Wednesday, December 26, 2007

Presidential Candidates’ Healthcare Proposals: Public Insurance & Single Payer Plan

In my last post, I discussed whether the U.S. needs universal coverage. In this post, I examine the candidate's proposals concerning how universal coverage can be achieved. A key strategy involves the deployment of new and expanded public insurance programs, which includes a heated debate about a government run single-payer system.

All the Democrats propose universal healthcare (coverage for all Americans). Only Kucinich supports HR 676, which is a single-payer, "Medicare for All" plan that gives everyone comprehensive coverage. Gravel also proposes a single-payer solution, but through use of federally funded vouchers. All the other Democrats propose a public Federal Employees Health Benefits Program (FEHBP) type program and/or Medicare, Medicaid, SCHIP, which are supported by subsidies (e.g., through tax credits or vouchers) to low income persons.

Republicans, on the other hand, do not propose new public programs, the expansion of existing public programs, nor universal coverage. Instead, they all propose market-based private insurance solutions through tax deduction/credit subsidies to lower insurance premiums and deduct medical expenses from the taxes of lower income persons. Other strategies include increasing competition, tort reform, and payment changes to providers.

New and Expanded Public Programs

All Democrats (and no Republicans) propose new public programs.
v Comments about Public Insurance in General
Consider the following:
Public insurance programs offer the greatest potential for automatic and continuous enrollment and the ability to cover everyone. Enrollment could be facilitated through local Medicare or Social Security offices. Those failing to enroll could be signed up when they seek health care services or coverage could be verified as part of income tax filing. With everyone eventually enrolled at birth in an expanded Medicare, people would automatically be enrolled and stay enrolled across their lifespans. Most proposals would establish a minimum standard benefit package modeled on the typical plan offered to members of Congress or to employees of large firms. For those proposals requiring enrollees to pay cost-sharing or a portion of premiums, a ceiling on out-of-pocket costs and premiums as a percentage of income would be established to ensure affordability. Some proposals modeled on the Canadian health system, for example, would not include patient cost-sharing for basic services and would be financed by federal and state taxes.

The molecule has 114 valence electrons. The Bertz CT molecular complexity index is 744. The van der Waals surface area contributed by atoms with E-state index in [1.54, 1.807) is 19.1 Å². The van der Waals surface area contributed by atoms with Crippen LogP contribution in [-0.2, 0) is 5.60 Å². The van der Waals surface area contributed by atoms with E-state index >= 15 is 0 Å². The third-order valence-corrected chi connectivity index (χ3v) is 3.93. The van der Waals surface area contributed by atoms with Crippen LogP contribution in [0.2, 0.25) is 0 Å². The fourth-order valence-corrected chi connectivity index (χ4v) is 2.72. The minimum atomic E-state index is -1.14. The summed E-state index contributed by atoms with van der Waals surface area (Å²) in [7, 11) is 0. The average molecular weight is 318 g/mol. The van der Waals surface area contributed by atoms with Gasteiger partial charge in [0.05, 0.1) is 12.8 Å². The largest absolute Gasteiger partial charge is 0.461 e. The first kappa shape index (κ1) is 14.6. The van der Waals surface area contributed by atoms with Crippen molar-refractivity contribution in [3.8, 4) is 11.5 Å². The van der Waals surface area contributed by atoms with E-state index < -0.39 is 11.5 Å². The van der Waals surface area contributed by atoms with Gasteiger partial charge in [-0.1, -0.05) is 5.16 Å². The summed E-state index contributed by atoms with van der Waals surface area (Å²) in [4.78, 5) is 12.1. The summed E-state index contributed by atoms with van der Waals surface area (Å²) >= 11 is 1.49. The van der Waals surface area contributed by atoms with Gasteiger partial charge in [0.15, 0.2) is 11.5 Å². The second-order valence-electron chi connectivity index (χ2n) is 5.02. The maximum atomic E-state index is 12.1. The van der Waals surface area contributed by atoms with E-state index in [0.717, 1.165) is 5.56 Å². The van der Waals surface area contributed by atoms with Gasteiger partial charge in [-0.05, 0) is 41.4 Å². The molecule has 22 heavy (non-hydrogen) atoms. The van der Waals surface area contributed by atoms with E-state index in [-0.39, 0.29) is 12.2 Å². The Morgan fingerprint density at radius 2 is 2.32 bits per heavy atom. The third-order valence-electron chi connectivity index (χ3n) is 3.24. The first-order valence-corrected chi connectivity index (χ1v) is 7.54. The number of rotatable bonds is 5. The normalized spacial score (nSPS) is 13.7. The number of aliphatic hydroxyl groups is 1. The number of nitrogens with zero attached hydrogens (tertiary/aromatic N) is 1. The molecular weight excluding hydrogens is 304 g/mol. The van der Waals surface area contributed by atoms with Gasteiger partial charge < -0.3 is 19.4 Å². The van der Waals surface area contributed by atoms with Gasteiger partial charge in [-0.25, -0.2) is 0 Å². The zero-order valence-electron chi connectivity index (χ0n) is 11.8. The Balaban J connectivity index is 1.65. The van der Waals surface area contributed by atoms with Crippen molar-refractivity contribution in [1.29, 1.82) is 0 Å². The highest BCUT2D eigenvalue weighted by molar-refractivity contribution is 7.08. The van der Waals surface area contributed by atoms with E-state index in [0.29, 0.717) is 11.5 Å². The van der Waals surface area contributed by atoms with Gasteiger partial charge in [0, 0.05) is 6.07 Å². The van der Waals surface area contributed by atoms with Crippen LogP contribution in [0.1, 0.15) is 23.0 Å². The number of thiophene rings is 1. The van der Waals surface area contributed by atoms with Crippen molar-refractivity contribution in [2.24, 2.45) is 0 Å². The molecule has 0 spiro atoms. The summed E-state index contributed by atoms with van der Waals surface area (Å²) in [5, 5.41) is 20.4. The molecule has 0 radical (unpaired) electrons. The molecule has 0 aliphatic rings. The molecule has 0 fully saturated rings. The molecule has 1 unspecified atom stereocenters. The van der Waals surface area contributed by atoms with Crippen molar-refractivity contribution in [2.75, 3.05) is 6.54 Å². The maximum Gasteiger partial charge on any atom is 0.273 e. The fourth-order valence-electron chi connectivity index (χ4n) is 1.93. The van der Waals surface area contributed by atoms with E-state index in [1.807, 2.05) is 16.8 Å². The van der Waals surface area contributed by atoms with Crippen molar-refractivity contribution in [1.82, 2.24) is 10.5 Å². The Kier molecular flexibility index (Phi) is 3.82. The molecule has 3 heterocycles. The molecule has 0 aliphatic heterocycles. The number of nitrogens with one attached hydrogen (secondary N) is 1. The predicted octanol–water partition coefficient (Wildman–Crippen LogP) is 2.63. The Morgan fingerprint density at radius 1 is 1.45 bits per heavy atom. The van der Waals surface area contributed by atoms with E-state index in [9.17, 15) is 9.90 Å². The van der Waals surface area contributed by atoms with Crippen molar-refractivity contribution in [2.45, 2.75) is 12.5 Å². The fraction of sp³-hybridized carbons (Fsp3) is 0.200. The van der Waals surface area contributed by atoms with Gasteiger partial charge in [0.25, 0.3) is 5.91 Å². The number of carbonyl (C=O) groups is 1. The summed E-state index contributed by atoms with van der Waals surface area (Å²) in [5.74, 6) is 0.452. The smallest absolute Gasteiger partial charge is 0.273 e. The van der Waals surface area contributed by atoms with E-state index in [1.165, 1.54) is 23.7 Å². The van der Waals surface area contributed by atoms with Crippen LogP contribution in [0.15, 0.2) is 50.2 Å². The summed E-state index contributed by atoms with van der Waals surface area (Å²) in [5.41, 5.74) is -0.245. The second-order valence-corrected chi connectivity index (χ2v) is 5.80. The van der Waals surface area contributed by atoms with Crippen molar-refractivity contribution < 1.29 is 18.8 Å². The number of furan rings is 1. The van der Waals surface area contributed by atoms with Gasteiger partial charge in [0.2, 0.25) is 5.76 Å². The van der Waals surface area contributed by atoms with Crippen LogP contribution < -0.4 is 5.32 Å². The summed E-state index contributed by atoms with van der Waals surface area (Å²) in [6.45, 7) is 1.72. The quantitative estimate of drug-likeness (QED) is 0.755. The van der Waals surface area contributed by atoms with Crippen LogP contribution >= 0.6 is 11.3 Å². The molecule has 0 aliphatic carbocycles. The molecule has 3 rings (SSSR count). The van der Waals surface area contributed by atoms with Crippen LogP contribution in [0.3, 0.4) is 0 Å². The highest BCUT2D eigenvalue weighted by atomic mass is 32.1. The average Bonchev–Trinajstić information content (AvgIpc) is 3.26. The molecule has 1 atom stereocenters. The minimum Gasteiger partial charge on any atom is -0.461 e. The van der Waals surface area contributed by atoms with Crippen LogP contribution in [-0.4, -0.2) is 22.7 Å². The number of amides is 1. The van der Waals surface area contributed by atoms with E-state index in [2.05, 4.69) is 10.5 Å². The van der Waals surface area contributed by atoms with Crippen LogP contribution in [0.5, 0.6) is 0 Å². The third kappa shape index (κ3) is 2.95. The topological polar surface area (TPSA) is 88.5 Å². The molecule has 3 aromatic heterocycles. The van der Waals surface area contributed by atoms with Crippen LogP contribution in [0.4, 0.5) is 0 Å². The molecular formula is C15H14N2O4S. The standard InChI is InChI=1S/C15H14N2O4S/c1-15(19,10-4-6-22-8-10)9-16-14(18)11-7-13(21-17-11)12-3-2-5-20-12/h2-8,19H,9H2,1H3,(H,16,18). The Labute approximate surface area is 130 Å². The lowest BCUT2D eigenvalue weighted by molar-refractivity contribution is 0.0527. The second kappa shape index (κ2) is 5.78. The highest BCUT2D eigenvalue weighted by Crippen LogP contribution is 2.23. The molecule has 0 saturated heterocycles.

Given Medicare's low administrative costs and broad risk pooling, substantial savings could accrue in an expanded Medicare approach through a reduction in administrative costs. Other sources of savings would likely arise from paying providers Medicare rates that are lower, on average, than private rates.
The proposals modeled on the current Medicare program would provide choice of plans, including the private plan options currently available to Medicare beneficiaries and the program's self-insured plan.
The public insurance approaches to health insurance reform would create dislocation, with people moving from their current coverage to coverage through Medicare or another public plan. However, people would still likely keep their same set of providers. Proposals that would allow employers to continue offering coverage would be less disruptive initially, although it is anticipated that most employers would ultimately prefer to pay a part of the Medicare premium rather than private coverage premiums, which would probably be higher.
These proposals would allow the nation to develop and utilize common quality metrics, gather data on the health care outcomes of the full population, and evaluate and improve the performance of providers based on a large pool of patients not fragmented by insurance type. They also would allow for the creation of uniform provider payment systems that reward high-quality care, standardization in health information technology, and the creation of universal processes to improve safety systematically across health care institutions.